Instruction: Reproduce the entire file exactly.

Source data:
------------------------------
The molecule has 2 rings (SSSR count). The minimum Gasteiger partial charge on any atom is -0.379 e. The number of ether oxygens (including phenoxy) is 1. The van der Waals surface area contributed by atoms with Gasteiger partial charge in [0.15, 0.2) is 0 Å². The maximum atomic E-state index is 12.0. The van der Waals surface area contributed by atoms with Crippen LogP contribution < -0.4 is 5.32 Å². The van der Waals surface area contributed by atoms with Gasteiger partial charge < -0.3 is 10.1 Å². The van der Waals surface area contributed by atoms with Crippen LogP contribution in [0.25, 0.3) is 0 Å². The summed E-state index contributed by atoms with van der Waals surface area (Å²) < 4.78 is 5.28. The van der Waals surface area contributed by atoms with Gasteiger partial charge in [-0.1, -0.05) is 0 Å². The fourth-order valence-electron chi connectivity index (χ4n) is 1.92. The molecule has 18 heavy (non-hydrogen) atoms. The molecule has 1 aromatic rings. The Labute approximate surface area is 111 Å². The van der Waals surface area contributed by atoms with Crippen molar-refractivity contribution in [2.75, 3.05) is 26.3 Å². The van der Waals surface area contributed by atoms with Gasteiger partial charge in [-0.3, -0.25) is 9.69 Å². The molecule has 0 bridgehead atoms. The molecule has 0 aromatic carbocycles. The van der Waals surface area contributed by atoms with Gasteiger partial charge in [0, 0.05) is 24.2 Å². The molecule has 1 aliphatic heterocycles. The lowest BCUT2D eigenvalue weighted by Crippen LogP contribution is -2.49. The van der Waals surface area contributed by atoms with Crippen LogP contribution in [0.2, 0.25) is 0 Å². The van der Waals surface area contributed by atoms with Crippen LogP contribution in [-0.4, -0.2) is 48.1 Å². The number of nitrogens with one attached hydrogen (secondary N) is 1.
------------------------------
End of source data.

The molecule has 2 rings (SSSR count). The minimum Gasteiger partial charge on any atom is -0.379 e. The number of ether oxygens (including phenoxy) is 1. The van der Waals surface area contributed by atoms with Gasteiger partial charge in [0.15, 0.2) is 0 Å². The maximum atomic E-state index is 12.0. The van der Waals surface area contributed by atoms with Crippen LogP contribution < -0.4 is 5.32 Å². The van der Waals surface area contributed by atoms with Gasteiger partial charge < -0.3 is 10.1 Å². The van der Waals surface area contributed by atoms with Crippen LogP contribution in [0.25, 0.3) is 0 Å². The summed E-state index contributed by atoms with van der Waals surface area (Å²) < 4.78 is 5.28. The van der Waals surface area contributed by atoms with Gasteiger partial charge in [-0.1, -0.05) is 0 Å². The fourth-order valence-electron chi connectivity index (χ4n) is 1.92. The molecule has 18 heavy (non-hydrogen) atoms. The molecule has 1 aromatic rings. The Labute approximate surface area is 111 Å². The van der Waals surface area contributed by atoms with Crippen molar-refractivity contribution in [2.75, 3.05) is 26.3 Å². The van der Waals surface area contributed by atoms with Gasteiger partial charge in [-0.3, -0.25) is 9.69 Å². The molecule has 0 bridgehead atoms. The molecule has 0 aromatic carbocycles. The van der Waals surface area contributed by atoms with Gasteiger partial charge in [0, 0.05) is 24.2 Å². The molecule has 1 aliphatic heterocycles. The lowest BCUT2D eigenvalue weighted by Crippen LogP contribution is -2.49. The van der Waals surface area contributed by atoms with Crippen LogP contribution in [0.2, 0.25) is 0 Å². The van der Waals surface area contributed by atoms with Crippen LogP contribution in [-0.4, -0.2) is 48.1 Å². The number of nitrogens with one attached hydrogen (secondary N) is 1.